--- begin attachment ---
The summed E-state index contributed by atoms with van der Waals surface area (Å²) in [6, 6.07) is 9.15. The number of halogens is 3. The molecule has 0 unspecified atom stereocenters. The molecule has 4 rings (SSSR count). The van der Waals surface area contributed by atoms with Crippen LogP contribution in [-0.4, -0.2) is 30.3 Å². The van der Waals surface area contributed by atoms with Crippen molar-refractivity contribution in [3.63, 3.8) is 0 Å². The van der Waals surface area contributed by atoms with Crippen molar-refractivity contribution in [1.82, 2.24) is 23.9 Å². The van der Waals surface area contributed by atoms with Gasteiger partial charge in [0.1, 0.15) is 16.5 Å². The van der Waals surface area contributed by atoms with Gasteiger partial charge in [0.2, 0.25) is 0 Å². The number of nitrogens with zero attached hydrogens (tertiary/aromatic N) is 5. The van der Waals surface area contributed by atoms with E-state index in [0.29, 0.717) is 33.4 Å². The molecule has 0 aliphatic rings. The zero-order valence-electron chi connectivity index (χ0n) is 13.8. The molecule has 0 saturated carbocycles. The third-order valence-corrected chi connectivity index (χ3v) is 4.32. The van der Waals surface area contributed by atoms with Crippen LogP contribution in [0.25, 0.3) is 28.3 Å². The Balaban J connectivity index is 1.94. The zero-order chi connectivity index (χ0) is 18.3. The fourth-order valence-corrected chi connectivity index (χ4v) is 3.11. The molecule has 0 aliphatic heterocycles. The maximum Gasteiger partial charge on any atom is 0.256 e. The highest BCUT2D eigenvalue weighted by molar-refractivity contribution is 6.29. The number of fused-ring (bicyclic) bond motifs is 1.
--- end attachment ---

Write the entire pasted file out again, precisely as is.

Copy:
The summed E-state index contributed by atoms with van der Waals surface area (Å²) in [6, 6.07) is 9.15. The number of halogens is 3. The molecule has 0 unspecified atom stereocenters. The molecule has 4 rings (SSSR count). The van der Waals surface area contributed by atoms with Crippen LogP contribution in [-0.4, -0.2) is 30.3 Å². The van der Waals surface area contributed by atoms with Crippen molar-refractivity contribution in [3.63, 3.8) is 0 Å². The van der Waals surface area contributed by atoms with Crippen molar-refractivity contribution in [1.82, 2.24) is 23.9 Å². The van der Waals surface area contributed by atoms with Gasteiger partial charge in [0.1, 0.15) is 16.5 Å². The van der Waals surface area contributed by atoms with Gasteiger partial charge in [0.2, 0.25) is 0 Å². The number of nitrogens with zero attached hydrogens (tertiary/aromatic N) is 5. The van der Waals surface area contributed by atoms with E-state index in [0.29, 0.717) is 33.4 Å². The molecule has 0 aliphatic rings. The zero-order valence-electron chi connectivity index (χ0n) is 13.8. The molecule has 0 saturated carbocycles. The third-order valence-corrected chi connectivity index (χ3v) is 4.32. The van der Waals surface area contributed by atoms with Crippen LogP contribution in [0.25, 0.3) is 28.3 Å². The Balaban J connectivity index is 1.94. The zero-order chi connectivity index (χ0) is 18.3. The fourth-order valence-corrected chi connectivity index (χ4v) is 3.11. The molecule has 0 aliphatic heterocycles. The maximum Gasteiger partial charge on any atom is 0.256 e. The highest BCUT2D eigenvalue weighted by molar-refractivity contribution is 6.29. The number of fused-ring (bicyclic) bond motifs is 1.